Curious about life as a modern-day maharaja, I asked Singh, who assumed the throne as a four-year-old boy in 1952, how he was perceived in today’s India. I expected indignation, outrage, a hmmph, a roll of the eyes. But he replied with frankness and a hint of melancholy.
“In 1971 Mrs. Gandhi pulled the carpet from under our feet, and our privileges were gone. This palace was built for entertaining, but now it’s beyond us. Many people today look at me and think, ‘Who the hell are you, who are all these people, the maharajas with all this land?’ The young people though, they are much more inquisitive because they didn’t grow up in those times. They want to learn about the British and the Raj.”
I took a tour of the palace, a stupendous pile of local sandstone that took 15 years to build; it was completed in 1944, three years before Indian independence. Who couldn’t entertain here? The Trophy Room had tiger, deer, and buffalo heads mounted on the walls. An ornate rotunda loomed above a colonnaded lobby. Not a leaf or blade were out of place in the pretty, symmetrical interior courtyards or sprawling, manicured gardens. The basement pool, ringed by tiles representing signs of the zodiac and now the centerpiece of the spa, was originally reserved for royal ladies. And in a measure that embodied the ubiquitous richesse, the urinals in the main-floor men’s bathroom were always filled with ice cubes.
The pristine Umaid bhawan contrasts to the faded glory of Mehrangarh Fort, Jodhpur’s prime attraction and the former home of 17 generations of the maharaja’s clan. Begun in the 1400s by Rao Jodha, the city’s founder, the majority of the fort dates from the mid-17th century; today, it serves as a museum.
Built of red sandstone, Mehrangarh is a hugely impressive citadel, commanding a rocky outcrop more than 100 meters above the rest of the town. I wandered around its courtyards and chambers and halls, inspecting ceilings of mirror and gilt, a room filled with swank baby cribs and strollers, and gleaming scalloped doorways that framed stained-glass windows. There’s also an armory filled with terrifyingly shaped swords and daggers with virile names like talwar, khanda, sosun pattah, shamshir, pesh-kabz, khanjar, chillanku, bucchu, jambiya, and katar, each one described in detail.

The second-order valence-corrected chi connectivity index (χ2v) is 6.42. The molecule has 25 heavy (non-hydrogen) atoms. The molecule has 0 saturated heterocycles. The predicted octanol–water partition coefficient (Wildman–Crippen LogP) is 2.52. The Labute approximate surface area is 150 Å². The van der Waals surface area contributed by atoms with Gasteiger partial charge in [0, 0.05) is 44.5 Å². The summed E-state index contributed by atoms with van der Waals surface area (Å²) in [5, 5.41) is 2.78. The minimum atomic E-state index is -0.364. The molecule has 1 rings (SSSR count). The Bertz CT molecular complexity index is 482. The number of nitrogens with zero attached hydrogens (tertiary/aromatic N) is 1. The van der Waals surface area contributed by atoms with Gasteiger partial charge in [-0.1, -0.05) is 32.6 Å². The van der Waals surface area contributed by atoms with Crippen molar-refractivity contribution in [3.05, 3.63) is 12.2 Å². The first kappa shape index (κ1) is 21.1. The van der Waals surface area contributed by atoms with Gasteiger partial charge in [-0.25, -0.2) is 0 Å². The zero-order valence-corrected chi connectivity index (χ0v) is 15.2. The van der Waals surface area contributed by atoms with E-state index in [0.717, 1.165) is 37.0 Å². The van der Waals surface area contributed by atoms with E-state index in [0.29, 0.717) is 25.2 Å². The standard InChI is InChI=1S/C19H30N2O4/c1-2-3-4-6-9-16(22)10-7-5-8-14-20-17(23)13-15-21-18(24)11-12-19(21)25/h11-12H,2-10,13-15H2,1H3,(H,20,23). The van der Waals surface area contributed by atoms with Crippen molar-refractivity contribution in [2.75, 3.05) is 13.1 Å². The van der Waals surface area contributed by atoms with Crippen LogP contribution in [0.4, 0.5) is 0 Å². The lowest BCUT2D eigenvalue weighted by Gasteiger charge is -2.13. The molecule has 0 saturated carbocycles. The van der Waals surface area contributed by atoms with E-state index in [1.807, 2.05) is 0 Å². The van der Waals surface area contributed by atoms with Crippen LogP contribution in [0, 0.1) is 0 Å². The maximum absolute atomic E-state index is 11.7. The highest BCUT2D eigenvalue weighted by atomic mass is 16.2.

As I reached the highest floor I turned onto a narrow balcony and saw the same vision of the city that I’d first seen as a young boy, when my parents took my sisters and me on a tour around Rajasthan, their home state. Spread out before me was a sea of squat blue houses, as if some deity had dropped a giant dollop of paint onto the arid plains below. The houses’ characteristic color originally identified them as the homes of Brahmins, the priestly/scholarly caste at the top of Hinduism’s pecking order. That distinction is now a thing of the past, though Jodhpur’s nickname of the Blue City endures.
With the sight still lingering in my mind, I returned to the Umaid Bhawan to attend a Royal Salute whisky tasting hosted by Chivas’s brand director, Neil Macdonald, a Scotsman with an easy smile. In his preamble, he talked about Royal Salute’s heritage—it was launched in 1953 to mark the coronation of Queen Elizabeth II—and how each whisky was aged in oak casks for a minimum of 21 years. The first sip was sharp—it was only 1 p.m. after all —but after adding a dash of water, the layers of the blend revealed themselves. With the soothing voice of a guru, Macdonald spoke of top notes like honey, baked peat, autumn leaves, banana, plum. I, inexplicably, detected coffee and licorice. “The great thing about whisky is that there’s one out there for everyone, even people that don’t drink it. They just don’t know it yet,” Macdonald said.